Editor's note: This article is part of Inc.'s 2015 Best Industries report.
A professional sports season usually lasts five to eight months, depending on the sport. Why does a fantasy sports competition need to be just as long?
That simple insight has catalyzed what was already a booming business, giving birth to FanDuel, the fastest-growing fantasy sports platform and soon, very likely, the biggest. After five years of gradual growth, the New York City- and Edinburgh-based startup achieved escape velocity in 2014. More than 900,000 new players signed up--a fivefold increase from the previous year--and handed over more than $600 million in entry fees for the chance to win cash payouts in daily tournaments.
In fantasy sports, participants act as general managers of imaginary teams, "drafting" real-life players into ideal lineups and then competing with one another based on the statistics their players produce. Fantasy has been around since the early 1980s, but it became big business when it migrated to the internet, with Yahoo, ESPN, and CBS hosting free baseball, football, basketball, and hockey leagues as a magnet for website visitors. Some 42 million Americans now play, according to the Fantasy Sports Trade Association.
Between advertising and premium content--e.g., expert analysis and recommendations available only to subscribers--U.S. fantasy sports sites collectively bring in about $1.4 billion in annual revenue, according to research firm IBISWorld. That figure is projected to grow at an impressive annual rate of 7.3 percent over the next five years, fueled by steady growth in digital ad spending.
Entering the game
FanDuel started in 2009 in Edinburgh as Hubdub, an online predictions market where users could win virtual money for correctly forecasting news events. As Hubdub ran out of runway, its five co-founders, led by CEO Nigel Eccles, decided to refocus the company on American sports, the one area in which it seemed to have significant traction, and to replace the play money with real cash. The Unlawful Internet Gambling Enforcement Act, while crushing online poker and blackjack, had established a safe harbor for fantasy sports in the U.S., legally defining it as a game of skill, not chance. But the big fantasy league operators remained content to leave money collection and disbursement to the players themselves, deeming the opportunity too small to be worth getting into the messy business of payments.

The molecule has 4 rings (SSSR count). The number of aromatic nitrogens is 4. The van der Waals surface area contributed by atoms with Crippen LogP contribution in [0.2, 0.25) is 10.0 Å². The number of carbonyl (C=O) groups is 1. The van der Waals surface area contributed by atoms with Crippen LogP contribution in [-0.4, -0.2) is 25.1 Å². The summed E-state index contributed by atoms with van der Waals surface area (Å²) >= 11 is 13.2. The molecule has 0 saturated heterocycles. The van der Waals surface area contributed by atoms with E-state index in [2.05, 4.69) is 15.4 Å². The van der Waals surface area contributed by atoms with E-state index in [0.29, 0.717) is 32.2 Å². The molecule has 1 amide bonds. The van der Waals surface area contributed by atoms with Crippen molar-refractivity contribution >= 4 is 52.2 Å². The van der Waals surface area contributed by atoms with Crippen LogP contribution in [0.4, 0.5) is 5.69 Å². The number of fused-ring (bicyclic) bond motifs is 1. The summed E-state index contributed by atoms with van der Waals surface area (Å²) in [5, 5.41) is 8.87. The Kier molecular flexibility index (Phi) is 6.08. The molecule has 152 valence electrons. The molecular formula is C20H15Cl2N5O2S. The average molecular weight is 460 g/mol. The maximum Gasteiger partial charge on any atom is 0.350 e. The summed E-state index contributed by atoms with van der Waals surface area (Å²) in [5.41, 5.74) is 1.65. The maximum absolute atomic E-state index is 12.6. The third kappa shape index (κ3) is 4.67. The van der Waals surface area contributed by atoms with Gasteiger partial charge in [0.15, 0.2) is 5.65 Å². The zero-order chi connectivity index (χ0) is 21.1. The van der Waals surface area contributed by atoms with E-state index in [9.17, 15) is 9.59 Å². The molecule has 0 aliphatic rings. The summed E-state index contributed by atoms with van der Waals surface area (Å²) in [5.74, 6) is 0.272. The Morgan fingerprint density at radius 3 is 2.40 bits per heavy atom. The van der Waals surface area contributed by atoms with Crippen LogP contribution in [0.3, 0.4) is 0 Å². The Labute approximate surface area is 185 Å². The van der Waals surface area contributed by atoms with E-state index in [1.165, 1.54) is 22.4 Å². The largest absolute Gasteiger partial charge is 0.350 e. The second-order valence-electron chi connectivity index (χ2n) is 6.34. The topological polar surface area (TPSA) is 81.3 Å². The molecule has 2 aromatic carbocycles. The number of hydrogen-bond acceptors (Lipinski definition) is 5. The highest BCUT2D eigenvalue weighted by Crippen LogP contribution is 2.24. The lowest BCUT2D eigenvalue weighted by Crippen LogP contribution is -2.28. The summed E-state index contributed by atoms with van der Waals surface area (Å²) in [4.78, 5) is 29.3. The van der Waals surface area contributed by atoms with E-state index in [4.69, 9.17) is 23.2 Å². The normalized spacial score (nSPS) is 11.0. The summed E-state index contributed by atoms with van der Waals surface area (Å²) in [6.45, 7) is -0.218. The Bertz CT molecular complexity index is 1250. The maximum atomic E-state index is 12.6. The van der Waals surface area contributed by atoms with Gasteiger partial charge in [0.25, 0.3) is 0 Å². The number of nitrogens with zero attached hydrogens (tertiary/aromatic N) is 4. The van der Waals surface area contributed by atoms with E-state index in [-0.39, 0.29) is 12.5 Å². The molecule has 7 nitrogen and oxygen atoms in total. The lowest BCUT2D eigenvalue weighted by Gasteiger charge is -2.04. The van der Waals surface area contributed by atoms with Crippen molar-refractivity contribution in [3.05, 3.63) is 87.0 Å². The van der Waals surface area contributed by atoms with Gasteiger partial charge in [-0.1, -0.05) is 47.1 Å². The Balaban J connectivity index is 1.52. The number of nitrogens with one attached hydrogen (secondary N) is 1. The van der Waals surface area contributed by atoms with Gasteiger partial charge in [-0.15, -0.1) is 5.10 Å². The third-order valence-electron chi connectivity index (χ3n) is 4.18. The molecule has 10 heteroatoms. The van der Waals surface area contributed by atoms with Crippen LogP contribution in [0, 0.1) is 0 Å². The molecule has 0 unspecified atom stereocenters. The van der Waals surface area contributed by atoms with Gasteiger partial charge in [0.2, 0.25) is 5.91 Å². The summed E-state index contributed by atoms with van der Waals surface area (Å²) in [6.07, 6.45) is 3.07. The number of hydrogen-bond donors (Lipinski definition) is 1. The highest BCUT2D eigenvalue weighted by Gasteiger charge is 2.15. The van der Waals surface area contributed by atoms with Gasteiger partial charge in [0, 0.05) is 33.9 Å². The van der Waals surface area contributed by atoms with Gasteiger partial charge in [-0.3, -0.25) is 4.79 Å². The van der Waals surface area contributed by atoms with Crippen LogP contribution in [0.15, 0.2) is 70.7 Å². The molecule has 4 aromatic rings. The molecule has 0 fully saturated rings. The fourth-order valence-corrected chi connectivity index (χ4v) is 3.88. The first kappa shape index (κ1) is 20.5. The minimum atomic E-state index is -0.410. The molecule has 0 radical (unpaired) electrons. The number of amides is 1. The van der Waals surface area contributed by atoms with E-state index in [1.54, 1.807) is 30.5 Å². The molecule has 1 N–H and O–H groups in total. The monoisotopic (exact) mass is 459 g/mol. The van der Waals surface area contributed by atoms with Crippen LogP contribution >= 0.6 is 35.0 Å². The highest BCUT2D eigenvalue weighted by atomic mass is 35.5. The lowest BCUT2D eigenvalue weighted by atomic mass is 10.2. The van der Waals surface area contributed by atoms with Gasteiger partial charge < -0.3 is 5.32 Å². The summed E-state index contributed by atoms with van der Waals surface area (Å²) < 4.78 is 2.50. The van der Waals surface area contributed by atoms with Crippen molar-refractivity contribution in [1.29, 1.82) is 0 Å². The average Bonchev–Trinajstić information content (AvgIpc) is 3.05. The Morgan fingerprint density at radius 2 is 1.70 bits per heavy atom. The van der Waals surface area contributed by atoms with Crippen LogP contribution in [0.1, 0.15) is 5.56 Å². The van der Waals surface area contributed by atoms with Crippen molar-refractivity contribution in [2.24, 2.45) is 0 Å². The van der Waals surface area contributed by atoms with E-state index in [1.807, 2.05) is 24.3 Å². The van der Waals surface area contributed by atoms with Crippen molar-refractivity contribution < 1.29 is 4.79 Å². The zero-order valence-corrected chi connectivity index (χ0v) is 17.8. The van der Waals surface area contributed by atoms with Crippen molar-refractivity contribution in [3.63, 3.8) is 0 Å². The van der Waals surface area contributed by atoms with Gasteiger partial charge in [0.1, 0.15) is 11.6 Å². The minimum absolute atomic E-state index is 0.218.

Eccles and company believed the market for fantasy could be much bigger if entering a league weren't a season-long commitment. They renamed the company FanDuel and started offering one-day leagues just as a number of other small sites were trying out similar models. "It's 'Here's a product that will take the next six months of your life' versus 'Here's a product that will take the next 15 minutes,'" says Eccles, a former McKinsey consultant and native of Northern Ireland. For the hardcore player, meanwhile, daily fantasy meant hundreds or thousands more competitions to enter per year.
Venture investors make bets for a living, but on this one they were risk-averse. FanDuel pitched 85 VCs before hearing a yes from Piton Capital. "It was yet another case of people looking at something as a hobby and underestimating the fans' willingness to spend money," says CFO Matt King. Those days are over. FanDuel has raised $88 million from investors including Bullpen Capital, Shamrock Capital, and Kravis Kohlberg Roberts. "We had the benefit of being Series D and seeing what the company had already achieved," says Shamrock's Alan Resnikoff. "It was very compelling and the story was very clear."
Also invested are Comcast Ventures, NBC Sports Group, and the NBA, a sign of just how strongly the leagues and their TV partners have come to embrace fantasy-based gambling. That wasn't always the case. As recently as two years ago, none of the major networks would accept FanDuel's advertising. They warmed up after seeing how big an impact fantasy has on ratings: FanDuel says its players consume 40 percent more sports media after they join. They also benefit more directly--FanDuel is now one of ESPN's 10 biggest advertisers.
The company's revenue comes from the 10 percent commission it takes on entry fees; the rest it pays out in the form of prizes. In the fourth quarter of 2014 those revenues more than quadrupled to $36.8 million, and this year the company expects to generate more than $180 million.
Within the daily fantasy market, FanDuel, with its million-plus users, has an 80 percent share of revenues. Number two DraftKings has almost all of the remainder, and Eccles doesn't expect many serious challengers to come along. "It's a chicken-and-egg problem: You need the player pool to guarantee the prizes, but if you don't have the prizes, you can't get the player pool," he says. "That's what you find in this market. It's very easy to launch but very hard to scale."